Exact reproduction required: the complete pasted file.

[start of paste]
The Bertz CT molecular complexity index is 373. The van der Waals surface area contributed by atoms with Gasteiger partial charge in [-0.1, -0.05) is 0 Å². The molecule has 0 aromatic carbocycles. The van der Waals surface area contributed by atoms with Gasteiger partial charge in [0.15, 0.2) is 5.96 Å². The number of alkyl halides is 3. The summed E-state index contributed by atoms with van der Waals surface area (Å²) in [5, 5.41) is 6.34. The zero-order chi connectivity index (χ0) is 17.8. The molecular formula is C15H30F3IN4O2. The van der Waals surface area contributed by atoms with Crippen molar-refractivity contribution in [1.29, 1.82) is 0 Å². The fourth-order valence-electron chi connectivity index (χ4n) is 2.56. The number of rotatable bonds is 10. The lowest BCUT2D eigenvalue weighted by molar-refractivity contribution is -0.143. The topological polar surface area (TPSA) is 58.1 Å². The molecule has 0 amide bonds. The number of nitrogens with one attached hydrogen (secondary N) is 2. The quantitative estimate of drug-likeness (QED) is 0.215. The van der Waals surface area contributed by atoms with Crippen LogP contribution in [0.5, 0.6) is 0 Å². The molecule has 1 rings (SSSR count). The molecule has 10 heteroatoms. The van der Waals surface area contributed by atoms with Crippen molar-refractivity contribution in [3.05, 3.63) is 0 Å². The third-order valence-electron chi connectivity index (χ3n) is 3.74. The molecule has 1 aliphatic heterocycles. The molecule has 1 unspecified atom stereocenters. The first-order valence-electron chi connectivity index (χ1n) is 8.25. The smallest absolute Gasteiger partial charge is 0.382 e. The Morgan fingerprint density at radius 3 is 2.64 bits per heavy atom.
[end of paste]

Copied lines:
The Bertz CT molecular complexity index is 373. The van der Waals surface area contributed by atoms with Gasteiger partial charge in [-0.1, -0.05) is 0 Å². The molecule has 0 aromatic carbocycles. The van der Waals surface area contributed by atoms with Gasteiger partial charge in [0.15, 0.2) is 5.96 Å². The number of alkyl halides is 3. The summed E-state index contributed by atoms with van der Waals surface area (Å²) in [5, 5.41) is 6.34. The zero-order chi connectivity index (χ0) is 17.8. The molecular formula is C15H30F3IN4O2. The van der Waals surface area contributed by atoms with Crippen molar-refractivity contribution in [1.29, 1.82) is 0 Å². The fourth-order valence-electron chi connectivity index (χ4n) is 2.56. The number of rotatable bonds is 10. The lowest BCUT2D eigenvalue weighted by molar-refractivity contribution is -0.143. The topological polar surface area (TPSA) is 58.1 Å². The molecule has 0 amide bonds. The number of nitrogens with one attached hydrogen (secondary N) is 2. The quantitative estimate of drug-likeness (QED) is 0.215. The van der Waals surface area contributed by atoms with Crippen LogP contribution in [0.5, 0.6) is 0 Å². The molecule has 1 rings (SSSR count). The molecule has 10 heteroatoms. The van der Waals surface area contributed by atoms with Crippen molar-refractivity contribution in [3.05, 3.63) is 0 Å². The third-order valence-electron chi connectivity index (χ3n) is 3.74. The molecule has 1 aliphatic heterocycles. The molecule has 1 unspecified atom stereocenters. The first-order valence-electron chi connectivity index (χ1n) is 8.25. The smallest absolute Gasteiger partial charge is 0.382 e. The Morgan fingerprint density at radius 3 is 2.64 bits per heavy atom.